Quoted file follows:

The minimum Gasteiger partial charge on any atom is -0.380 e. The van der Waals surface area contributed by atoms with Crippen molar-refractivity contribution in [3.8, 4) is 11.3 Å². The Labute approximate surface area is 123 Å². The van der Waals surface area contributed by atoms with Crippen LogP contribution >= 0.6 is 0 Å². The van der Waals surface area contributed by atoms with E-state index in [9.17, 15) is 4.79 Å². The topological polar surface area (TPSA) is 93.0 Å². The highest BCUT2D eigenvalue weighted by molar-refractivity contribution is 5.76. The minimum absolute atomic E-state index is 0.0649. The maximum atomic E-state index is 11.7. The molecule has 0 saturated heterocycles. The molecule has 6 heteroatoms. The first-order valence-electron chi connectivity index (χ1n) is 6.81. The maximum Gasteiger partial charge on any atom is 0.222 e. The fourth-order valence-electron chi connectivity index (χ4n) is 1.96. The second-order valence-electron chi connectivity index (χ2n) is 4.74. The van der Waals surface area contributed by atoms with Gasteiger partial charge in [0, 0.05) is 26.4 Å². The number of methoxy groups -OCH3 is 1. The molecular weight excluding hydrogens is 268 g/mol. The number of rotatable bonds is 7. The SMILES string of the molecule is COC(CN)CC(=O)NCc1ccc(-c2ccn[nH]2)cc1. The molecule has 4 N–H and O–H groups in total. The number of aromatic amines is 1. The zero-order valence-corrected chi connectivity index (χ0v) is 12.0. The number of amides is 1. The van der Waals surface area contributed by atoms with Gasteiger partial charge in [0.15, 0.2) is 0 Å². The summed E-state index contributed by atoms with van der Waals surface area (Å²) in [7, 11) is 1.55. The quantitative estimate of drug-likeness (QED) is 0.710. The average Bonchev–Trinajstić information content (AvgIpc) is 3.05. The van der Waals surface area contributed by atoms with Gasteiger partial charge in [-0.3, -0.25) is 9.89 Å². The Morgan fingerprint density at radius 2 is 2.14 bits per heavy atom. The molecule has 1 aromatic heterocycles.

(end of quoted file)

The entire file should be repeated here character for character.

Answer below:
The minimum Gasteiger partial charge on any atom is -0.380 e. The van der Waals surface area contributed by atoms with Crippen molar-refractivity contribution in [3.8, 4) is 11.3 Å². The Labute approximate surface area is 123 Å². The van der Waals surface area contributed by atoms with Crippen LogP contribution >= 0.6 is 0 Å². The van der Waals surface area contributed by atoms with E-state index in [9.17, 15) is 4.79 Å². The topological polar surface area (TPSA) is 93.0 Å². The highest BCUT2D eigenvalue weighted by molar-refractivity contribution is 5.76. The minimum absolute atomic E-state index is 0.0649. The maximum atomic E-state index is 11.7. The molecule has 0 saturated heterocycles. The molecule has 6 heteroatoms. The first-order valence-electron chi connectivity index (χ1n) is 6.81. The maximum Gasteiger partial charge on any atom is 0.222 e. The fourth-order valence-electron chi connectivity index (χ4n) is 1.96. The second-order valence-electron chi connectivity index (χ2n) is 4.74. The van der Waals surface area contributed by atoms with Gasteiger partial charge in [0, 0.05) is 26.4 Å². The number of methoxy groups -OCH3 is 1. The molecular weight excluding hydrogens is 268 g/mol. The number of rotatable bonds is 7. The SMILES string of the molecule is COC(CN)CC(=O)NCc1ccc(-c2ccn[nH]2)cc1. The molecule has 4 N–H and O–H groups in total. The number of aromatic amines is 1. The zero-order valence-corrected chi connectivity index (χ0v) is 12.0. The number of amides is 1. The van der Waals surface area contributed by atoms with Gasteiger partial charge in [0.15, 0.2) is 0 Å². The summed E-state index contributed by atoms with van der Waals surface area (Å²) in [7, 11) is 1.55. The quantitative estimate of drug-likeness (QED) is 0.710. The average Bonchev–Trinajstić information content (AvgIpc) is 3.05. The van der Waals surface area contributed by atoms with Gasteiger partial charge in [-0.3, -0.25) is 9.89 Å². The Morgan fingerprint density at radius 2 is 2.14 bits per heavy atom. The molecule has 1 aromatic heterocycles.